I'd like to challenge anyone to identify which liberals/progressives have, in the past couple of years, gone on anti-government tirades or have made statements that encourage violence, used violent imagery, talked about "reloading," etc. If the investigation shows that the shooter was at all influenced by this violent climate, it is clear to me who is responsible for creating that climate; to equate Olbermann and Maddow to Limbaugh & Co. is ridiculous. Both sides are not equally responsible for this situation.

Joe Suszczynski

Grand Island


Liver cleanses have no place in medicine

Dietary supplement manufacturers have done a spectacular and highly profitable job of convincing people, including Paulette Millis ("Love your liver," Jan. 11 News), that our organs are like helpless children who must be protected from a cold, cruel world. Your liver is not defenseless against toxins. Metabolizing and excreting toxins are its major functions, and it takes more than junk food, pollution or even moderate alcohol intake to cause significant damage.

"Liver cleanses" have no place in medicine, even for people with liver failure, and thanks to the industry's lobbying efforts, supplements may not even contain the herbs listed on the label, nor must they be proven effective for anything except cleansing your bank account. With enough fruits and vegetables (raw or cooked), even vitamin supplements are unnecessary. Regular checkups with simple blood tests will determine if your liver is in shape, and a balanced diet, limited alcohol and following the directions on prescribed and over-the-counter medications are usually all that's needed to keep it healthy.

Anna Hojnacki



Our country rejected mass transit long ago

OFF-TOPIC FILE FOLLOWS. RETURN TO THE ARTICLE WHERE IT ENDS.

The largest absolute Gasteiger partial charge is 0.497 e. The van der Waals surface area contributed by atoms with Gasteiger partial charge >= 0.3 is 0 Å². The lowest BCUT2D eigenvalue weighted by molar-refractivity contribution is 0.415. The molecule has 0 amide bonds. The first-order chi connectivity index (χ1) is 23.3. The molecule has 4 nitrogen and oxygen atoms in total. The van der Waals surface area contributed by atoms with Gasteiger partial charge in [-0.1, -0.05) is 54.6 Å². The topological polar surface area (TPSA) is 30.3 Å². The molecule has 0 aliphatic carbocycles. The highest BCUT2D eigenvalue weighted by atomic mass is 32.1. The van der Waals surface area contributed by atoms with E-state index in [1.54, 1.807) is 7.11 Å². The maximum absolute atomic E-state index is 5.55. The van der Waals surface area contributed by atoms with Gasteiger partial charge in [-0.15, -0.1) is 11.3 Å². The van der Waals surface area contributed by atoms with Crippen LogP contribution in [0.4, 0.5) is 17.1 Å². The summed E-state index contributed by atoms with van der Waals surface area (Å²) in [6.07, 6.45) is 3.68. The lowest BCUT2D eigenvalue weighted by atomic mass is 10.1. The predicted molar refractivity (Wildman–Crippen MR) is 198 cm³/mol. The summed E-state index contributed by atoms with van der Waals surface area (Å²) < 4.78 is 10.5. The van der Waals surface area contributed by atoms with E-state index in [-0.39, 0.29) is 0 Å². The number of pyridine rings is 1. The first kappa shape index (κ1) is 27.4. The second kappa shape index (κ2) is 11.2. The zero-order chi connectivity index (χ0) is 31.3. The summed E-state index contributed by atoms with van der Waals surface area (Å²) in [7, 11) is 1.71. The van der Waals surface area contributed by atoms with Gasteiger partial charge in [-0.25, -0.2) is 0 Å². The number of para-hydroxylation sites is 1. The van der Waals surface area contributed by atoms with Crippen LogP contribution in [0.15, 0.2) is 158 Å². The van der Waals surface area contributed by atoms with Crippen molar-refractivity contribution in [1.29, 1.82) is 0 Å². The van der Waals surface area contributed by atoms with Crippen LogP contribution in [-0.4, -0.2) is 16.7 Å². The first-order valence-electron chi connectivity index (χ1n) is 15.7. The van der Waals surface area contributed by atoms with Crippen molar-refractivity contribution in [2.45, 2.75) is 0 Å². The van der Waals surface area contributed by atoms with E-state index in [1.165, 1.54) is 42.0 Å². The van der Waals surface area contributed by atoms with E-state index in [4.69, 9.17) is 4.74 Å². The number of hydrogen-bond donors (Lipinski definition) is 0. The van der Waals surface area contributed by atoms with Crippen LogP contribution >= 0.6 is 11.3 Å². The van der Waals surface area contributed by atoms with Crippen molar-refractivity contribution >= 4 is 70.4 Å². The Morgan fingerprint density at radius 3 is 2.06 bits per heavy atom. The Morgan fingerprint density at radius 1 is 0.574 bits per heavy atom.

Let's not change the winning transportation game plan for Buffalo as the new NFTA director and The News suggest. With one of the best road networks, Buffalo's congestion is ranked by the Texas Transportation Institute near the bottom of 28 large metro areas. The mistake of a smart-growth, transit-oriented downtown has not been proliferated.

San Diego (my wife and I are refugees) is ranked most congested. For 20 years, roads there have lost out to mass transit, wasting one-third of the transportation budget. Mass transit has absorbed less than 2 percent of travel. Let's not import that mistake here.

Most people want and need the on-demand personal transportation that autos provide. Productivity and social flexibility can't put up with mass transit's inconvenience and doubled travel time. Already autos use less fuel per passenger-mile than buses. With mass transit's wasteful performance, why should travel revert to highly subsidized mass transit, which was rejected decades ago? With 90 percent of travel by car, isn't "the most good for the greatest number" to encourage use of increasingly more efficient low-emission cars and improve our roads? That's real smart growth.

Walt Brewer



Media should spotlight injured, slain soldiers

Though it's tragic what happened to Rep. Gabrielle Giffords, the media are feeding on her shooting a bit much. Do the soldiers in Afghanistan who are getting wounded and killed daily get that much coverage? They put their lives on the line every day and are the real heroes. Let's have some respect for them also.

John Jendrysek

Orchard Park